Thank you, Carla. If you've got children of your own, don't rush to Maclean High, there is an enrollment policy. You can't just all go there out of area. Don't you want to hear that? Doesn't that warm the heart? Genuine partnership with AECG. I just had visions of community walking in, feeling at home. Students walking in, feeling culturally safe. They've made it their business, business to understand who they're serving. It's such a powerful story, Carla. Colleagues, we're gonna run a short panel. I want to introduce our panel members to you. I'm going to ask them a question, but I'm gonna also take questions from the floor. So I'm putting you on notice. Make sure you've got questions for the panel as well. The first panel member I wanna call up is our good colleague Leigh Ridgeway. Come up, Leigh. Leigh's the Vice President of the New South Wales AECG. He is a Worimi man from Port Stephens who speaks the Gathang language. He's only been involved with the AECG for a mere 28 years. (audience laughs) And has realised the importance of education. If you've ever met Leigh or spoken with Leigh, he's always about making it our business, our collective business, to educate all around Aboriginal children for a better life. You don't become a life member of the AECG easily. And I know he's proud to be so, with that being conferred on him in 2015. He's currently the vice president but acting as president while the president is on leave. Please put your hands together for Leigh. (audience applauds) Can I call up Derek Hennessy? Derek's our Relieving Director, Regional Operations in training services here. Derek's worked in the Voc Ed sector since 2003. Initially a field consultant with the department's Australian Apprenticeship Centre, has been area manager for an Australian apprenticeship centre since 2014, and regional manager with the New South Wales Department of Education here. A structural engineer apprenticeship completed under the belt with Qantas in 1997. Boy could they do with his help. But you're with us, you're with us. You're with us, Derek. Diploma of Management in 2011 and more recently, a graduate certificate in public sector management through Flinders University. Put your hands together for Derek. (audience applauds) Our good colleague, Lliam Finlay. Lliam come up. Lliam's our Executive Director, Early Childhood Strategy and Partnerships with us here at the department. Before that, he was Director, Early Childhood Education Policy for about a year and a half. And it's been wonderful to have Lliam join Gill on the team with a promotion to the executive director role there. Lliam's got vast experience in Australian international context leading policy and programs. He's been with the International and Save the Children Organisation in London 2016 to 2020, and with the United Nations in New York 2014 to 2016. Great government experience. Has been in Canberra in Foreign Affairs and Trade and also Australian Treasury. But we are delighted that he's with us at the Department of Education. Put your hands together for Lliam. (audience applauds) And then let me get Carla back, our relieving principal there at Maclean High School as well. Leigh, I'm gonna kick off with you first if that's okay. Leigh, Leigh, we know how passionate you are around our Aboriginal students and communities. You've seen many a Reconciliation Week event. What does "Be a Voice for Generations" mean to you?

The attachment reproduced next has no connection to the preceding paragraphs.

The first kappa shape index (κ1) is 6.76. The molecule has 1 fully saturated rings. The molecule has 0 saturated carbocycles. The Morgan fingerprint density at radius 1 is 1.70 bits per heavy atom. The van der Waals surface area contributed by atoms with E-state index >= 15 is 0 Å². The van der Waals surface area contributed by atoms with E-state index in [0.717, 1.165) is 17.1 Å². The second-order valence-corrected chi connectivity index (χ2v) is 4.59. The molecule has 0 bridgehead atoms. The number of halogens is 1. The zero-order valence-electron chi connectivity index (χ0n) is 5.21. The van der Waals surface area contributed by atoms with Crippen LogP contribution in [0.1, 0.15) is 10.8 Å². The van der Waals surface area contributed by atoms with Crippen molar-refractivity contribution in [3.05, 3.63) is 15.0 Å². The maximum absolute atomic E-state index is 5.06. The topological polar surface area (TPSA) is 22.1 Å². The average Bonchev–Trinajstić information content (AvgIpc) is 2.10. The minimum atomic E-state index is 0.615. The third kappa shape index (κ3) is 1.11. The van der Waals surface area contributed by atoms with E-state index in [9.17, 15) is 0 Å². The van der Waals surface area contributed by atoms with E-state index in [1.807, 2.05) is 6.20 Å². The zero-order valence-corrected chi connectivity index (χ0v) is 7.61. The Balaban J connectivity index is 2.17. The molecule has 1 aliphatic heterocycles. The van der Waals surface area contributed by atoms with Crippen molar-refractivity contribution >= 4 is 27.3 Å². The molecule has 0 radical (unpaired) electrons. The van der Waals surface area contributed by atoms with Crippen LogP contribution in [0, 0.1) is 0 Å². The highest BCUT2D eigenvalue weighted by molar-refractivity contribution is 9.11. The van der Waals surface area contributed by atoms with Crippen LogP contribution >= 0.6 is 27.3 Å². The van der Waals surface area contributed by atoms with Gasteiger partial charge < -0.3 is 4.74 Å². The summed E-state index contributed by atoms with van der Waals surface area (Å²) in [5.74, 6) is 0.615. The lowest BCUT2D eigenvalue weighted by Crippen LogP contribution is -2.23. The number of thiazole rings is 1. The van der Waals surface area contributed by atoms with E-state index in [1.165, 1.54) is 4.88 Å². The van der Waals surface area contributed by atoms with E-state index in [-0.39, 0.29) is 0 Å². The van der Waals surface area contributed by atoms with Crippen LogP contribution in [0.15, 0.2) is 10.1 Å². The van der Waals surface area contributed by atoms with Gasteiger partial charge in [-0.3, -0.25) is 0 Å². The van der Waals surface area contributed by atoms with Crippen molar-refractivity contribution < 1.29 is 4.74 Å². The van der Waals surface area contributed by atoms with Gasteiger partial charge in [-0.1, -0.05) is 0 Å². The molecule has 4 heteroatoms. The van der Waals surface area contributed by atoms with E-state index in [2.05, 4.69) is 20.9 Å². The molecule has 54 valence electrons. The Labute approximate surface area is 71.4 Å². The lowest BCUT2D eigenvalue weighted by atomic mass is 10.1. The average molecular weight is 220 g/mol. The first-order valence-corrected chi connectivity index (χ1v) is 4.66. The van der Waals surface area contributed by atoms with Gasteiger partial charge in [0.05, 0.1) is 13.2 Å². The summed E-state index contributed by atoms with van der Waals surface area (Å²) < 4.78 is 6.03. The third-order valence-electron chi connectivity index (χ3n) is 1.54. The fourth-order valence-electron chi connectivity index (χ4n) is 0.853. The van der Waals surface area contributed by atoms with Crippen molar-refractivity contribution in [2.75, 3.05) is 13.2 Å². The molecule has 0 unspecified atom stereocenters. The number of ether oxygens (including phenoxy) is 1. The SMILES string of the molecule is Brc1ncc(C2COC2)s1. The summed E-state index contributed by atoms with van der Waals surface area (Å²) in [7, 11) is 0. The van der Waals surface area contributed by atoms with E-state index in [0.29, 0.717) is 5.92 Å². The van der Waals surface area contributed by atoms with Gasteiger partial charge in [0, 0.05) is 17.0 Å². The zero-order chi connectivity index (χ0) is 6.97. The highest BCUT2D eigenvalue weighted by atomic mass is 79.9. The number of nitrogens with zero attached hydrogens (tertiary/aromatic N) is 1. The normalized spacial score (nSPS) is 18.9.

Hmm. Being involved with the organisation called Department of Education for 30 years, but yet the AECG for the last 28 years, it made me think about my upbringing of who I am as an Aboriginal person and understand what education can do for you. By me being an Aboriginal person sitting in that classroom with the teacher out the front that's non-Aboriginal person, it's about how we can build that rapport and a relationship. Because if you build that rapport and relationship in relation to reconciling, it's about working with our friends. Like our friends are with us as such in our classrooms, in our playgrounds that we work with, we played all the time with, but we don't know about that reconciling of that process until we are aware of it later on in life. But I put my hand out, and I'll say, I congratulate all the teaching staff in New South Wales, across Australia for the effort that you are doing on trying to give our kids, but yet all kids the education they need to succeed in life. But it comes to a understanding of how we do that. And what I've been grown up with is about cultural practices. But our teaching staff haven't got that at the moment. They're getting it around the Connecting to Country programs that are delivered across to the state. And our corporate staff are getting that as well across the state about understanding the true value of our culture and who we really are. And I think we need to take a bat map in relation to how we can do this better. Because I think, and I was only looking at this, Murat, the other day when I was thinking about my job, what I need to do and how I need to step up and work alongside you and the department with Karen Jones and the rest of the people that are working in this system. I think the world is changing that quick that the society that we live in today and the way that kids act in their classroom, in the playground, we need to change the way we do in our practices, in our teaching. And what I'm saying there is don't always take it them and leave 'em in the classroom. Bring 'em out of the classroom, out in the society to give them the best opportunity of how they can learn. 'Cause my dad didn't get that opportunity. My dad was unfortunately wasn't allowed to go to a normal public school. And these are the true stories that people gotta understand. When my dad and my aunties didn't get that opportunity, well, I say to myself, there is still hope, but the hope is how we can reconcile what happened in the past to make change for the future. And only we as a collective can do that. The AECG, the Department of Education, the TAFE, the early childhood, all practices. We can do this, but we need to walk together and work together to make the change. And I thank all the colleagues here today coming today because it's about sharing, understanding how we can really do things better. Because at the end of the day, I saw a colleague up there that made me click about some things, and I love the work that he's doing. For our kids to succeed in education by going to year 12 and then beyond is a testimony of what the teaching staff and the schools are doing. But it's how we need to do that, how we worked through the process to make it happen. And it's about reconciling how we need to make change. And only we can make this happen because we're in our jobs to help our kids to advance to that next stage of their life and their journey. From preschool with Lliam, through public education, through Sister Girl, through TAFE, and then through university. The world is our oyster, but only we can make the change. And I really think we're in a good place with you, Murat, and I've known you for a long time, brother. And I respect your views, I respect what you say because you've got public education at the helm. And I believe what you're doing, what your staff underneath you are doing, what your colleague here in this forum here are doing, and upstairs, I thank you. From the AECG, I thank you because I feel that our partnership will grow stronger, and we'll have that reconciliation happening for the betterment of our kids. Everything I talk about, I don't talk about myself. I talk about my kids, our community. How we collectives can make the change because it's about the next generation. Beautiful, beautiful Welcome to Country. That was awesome. The testimony of the national reconciliation. Thank you for your words and your wisdom. And Sister Girl Maclean, really. It's a beautiful place and it's showing testimony of that reconcile. How we are working together to make the change. It's about having that conversation with your community, with your kids. Because unfortunately, unfortunately it is this. The person sitting beside you, do you really know who they are as a person? Because that is the fundamental of how we can reconcile as Aboriginal, non-Aboriginal people. I really appreciate the work that we are doing, the AECG, the Department of Education, TAFE, early childhood, early years. We can make the change, but we need to walk and work together with this. And I thank you all for inviting me in today as the Acting President of this organisation and AECG because I'm here for long haul, and we can make the change. So thank you.